1. 1. From genes, proteins, metabolites, tissue analytics and literature towards a coherent knowledgebase: Semantics at work Erich A. Gombocz1), Robert A. Stanley1), Toshiro Nishimura1), Chuck Rockey1)1 IO Informatics, 2550 Ninth Street, Suite 114, Berkeley, CA 94710, U.S.A. [Correspondence: egombocz@io-informatics.com]SummaryTo gain understanding of complex pharmacodynamic responses to a treatment in respect to its beneficialand adverse effects within the organism has been extremely difficult. Experimental observations alone –even when obtained from different experimental techniques – cannot be meaningfully related to eachother, let alone to systems biological functions.In this work, we use a data integration approach which aims to remedy such obstacles. This is donethrough coherent merging of findings from gene expression profiling, proteomics, metabolite analysis andtissues analytics into a network representation in which data have been classified and categorized inregards to their relationships to each other. The common ontology knowledgebase then is furtherenhanced through integration with public domain knowledge from reference resources (NCBI Entrez’ set ofdatabases, UniProt, IntAct, BioGrid, KEGG, HMDB) and mined literature to assist in mapping of multi-pathway relationships to experimental observations. To make such a technique generally applicable,requires recognition and reconciliation of different existing taxonomies, incompatible semantic datamodels and standards and to consolidate vocabularies for data classes, terms and their relationships. A“smart” data taxonomy merge also needs to account for hierarchical adjustments into super- or subclassesof the new, merged ontology tree whenever needed. The resulting ontological, graphical visualization canthen be used to describe, link, browse and search potential biomarkers according to their correlativeresponses to perturbation, within a systems biology environment. Fig.1: Semantic data merging: Query gene expression (left), merging with metabolic changes into a common ontology in Sentient Knowledge Explorer™. Common metabolic changes across toxicants are easily revealed (right).Genetic and metabolic changes typically occur at lower doses and earlier times than those that producepathological changes. Strength and broader applicability of semantics to link pharmacodynamiccorrelations functionally within the biochemical network are discussed using examples of multi-OMICStoxicity responses in different tissues and across several known chemotoxicants. The ability to deductknowledge about biological processes and their intertwined interactions and its applicability even in casesof different experimental models are demonstrated.Challenges Metabolic and gene expression changes may result from same toxic insult despite representing very different biological processes. There is no direct relationship between pharmacodynamic correlations and functions in biological systems networks. General data coherence: source data categorized in different taxonomies; normalization issues, term inconsistencies and property disparities across large, complex experimental data sets In many cases, data relationships are not a priori contained in the data sets Complexity and lack of intuitive, science-driven tools for network analysis makes such approaches non-appealing to researchers. Multiple, incompatible semantic standards make merging towards a common ontology extremely Fig.2: Integrating reference resources: Drill out to HMDB and NCBI’s Gene, Protein and OMIM and mined literature difficult; this also impacts applicability of query and reasoning. for cellular processes and pathways (left). Entréz Gene is mapped to experimental gene expression profiling (right). Scalability and performance issues confine most network approaches to relatively small datasets.Experimental Models Hepatotoxicity study Panel of several hepatotoxicants, single oral dose (placebo, low, mid, high) in groups of 4 rats, at 6, 24 and 48 hrs. Metabolomic analysis of liver, serum and urine (1603 metabolites). Microarray analysis of liver and whole blood (31096 transcript probes). Alcohol study High doses t.i.d. for four days, with and without 24h withdrawal Metabolic analysis of plasma, liver and brain Microarray analysis of liver and brainProcess Identify metabolites and genes with significant perturbation (LC-MS and GEP analysis). Select robust correlations between independent analytical results Map results into a semantic framework to visualize, investigate and analyze data relationships. Associate significant elements of those networks with reference data sources Use thesauri to consolidate data class and relationship synonyms, and combine experimental data with literature Map pathway enzymes from public sources to experimental data and merge into a common Fig.3: Biological mechanisms revealed across experimental models: Complexity reduction through graphical queries. ontology network across taxonomies and standards Apply criteria such as weighing and connection depth to reduce network complexity for Conclusions visualization. Using a semantic, common ontology framework to explore toxic perturbations in large metabolic and Perform graphical, textual and SPARQL queries to specify multi-parametric conditions (such as genomic datasets across several toxicants and different tissues, we were able to: time/dose dependencies), and re-plot the results as sub-networks to qualify potential biomarker Correlate metabolites and genes across different treatments to ascertain commonality of effects panels. for a class of drugs. Output the knowledgebase to RDF, N3 or triples store backend for inference, reasoning and Review effects across tissues to find common metabolic markers in the most accessible tissue for iterative improvements of the underlying model. diagnostics. Validate changes in biomarkers associated with known common mechanisms of toxicity (oxidativeApplicability stress [Glutathion metabolism], liver function [Bile acid and Urea cycle], Ketoacidosis). Decode underlying mechanisms of complex biological functions through Visualization, exploration Detect biological similarities even in cases of different experimental models. and network analysis of experimental observations in context. Discover new pharmacodynamically and biologically linked components and investigate their Optimize therapeutic effect and minimize toxicity in disease treatment. functional relevancy. Generate knowledge about biological processes from different experimental models to validate the best animal model for complex diseases. Acknowledgements This work was conducted under NIST Advanced Technology Program (ATP), Award # 70NANB2H3009 as aResults Joint Venture between Icoria / Cogenics (Division of CLDA) and IO Informatics. Microarray studies were conducted under NIEHS contract # N01-ES-65406. The Alcohol study was conducted under NIAAA Merging of multi-modal datasets into a common ontology knowledgebase and association with contract # HHSN281200510008C. This work was also made possible through insights from members of IO canonical reference sources provides insights in complex processes on the organism level. Informatics’ Working Group on “Semantic Applications for Translational Research”. The authors would The method of semantic integration can be applied across different experimental models. like to acknowledge Ted Slater (Pfizer), Jonas Almeida (MD Anderson Cancer Center), Pat Hurban (CLDA), The presented network viewer can comfortably handle one million assertions in memory (at 2GB Alan Higgins (Viamet Pharmaceuticals) and Bruce McManus and Mark Wilkinson (both from James Hogg of RAM), and is able to directly query the knowledgebase. iCapture Centre) for their various contributions.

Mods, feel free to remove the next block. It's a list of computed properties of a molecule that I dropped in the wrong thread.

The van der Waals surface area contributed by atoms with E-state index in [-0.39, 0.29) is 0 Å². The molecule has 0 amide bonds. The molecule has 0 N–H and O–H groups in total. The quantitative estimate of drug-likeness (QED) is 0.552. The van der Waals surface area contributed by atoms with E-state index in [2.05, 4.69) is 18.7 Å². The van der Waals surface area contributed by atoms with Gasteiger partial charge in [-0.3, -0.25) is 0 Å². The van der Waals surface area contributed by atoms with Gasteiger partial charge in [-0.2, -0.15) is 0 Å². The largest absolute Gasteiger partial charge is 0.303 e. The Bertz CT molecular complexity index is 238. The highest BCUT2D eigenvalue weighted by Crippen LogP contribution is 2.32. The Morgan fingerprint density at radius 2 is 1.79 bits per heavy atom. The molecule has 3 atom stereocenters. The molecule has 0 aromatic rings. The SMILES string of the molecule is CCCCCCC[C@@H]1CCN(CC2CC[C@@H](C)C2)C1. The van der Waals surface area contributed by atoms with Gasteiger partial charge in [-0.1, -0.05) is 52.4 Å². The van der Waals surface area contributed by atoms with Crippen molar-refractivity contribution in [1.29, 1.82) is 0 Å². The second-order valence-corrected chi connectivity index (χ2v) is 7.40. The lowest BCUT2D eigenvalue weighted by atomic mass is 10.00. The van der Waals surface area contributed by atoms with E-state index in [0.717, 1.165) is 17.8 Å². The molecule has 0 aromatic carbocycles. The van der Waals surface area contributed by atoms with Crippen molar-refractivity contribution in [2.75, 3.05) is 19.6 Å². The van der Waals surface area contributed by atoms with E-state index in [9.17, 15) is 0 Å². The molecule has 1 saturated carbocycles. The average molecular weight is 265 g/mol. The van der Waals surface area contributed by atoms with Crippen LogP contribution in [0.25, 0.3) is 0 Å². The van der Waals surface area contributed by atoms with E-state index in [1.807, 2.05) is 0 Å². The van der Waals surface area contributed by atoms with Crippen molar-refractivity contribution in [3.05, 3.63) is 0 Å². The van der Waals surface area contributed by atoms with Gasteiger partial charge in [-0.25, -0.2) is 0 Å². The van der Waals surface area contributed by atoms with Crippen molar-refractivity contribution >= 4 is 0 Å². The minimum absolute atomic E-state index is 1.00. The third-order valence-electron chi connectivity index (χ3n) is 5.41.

×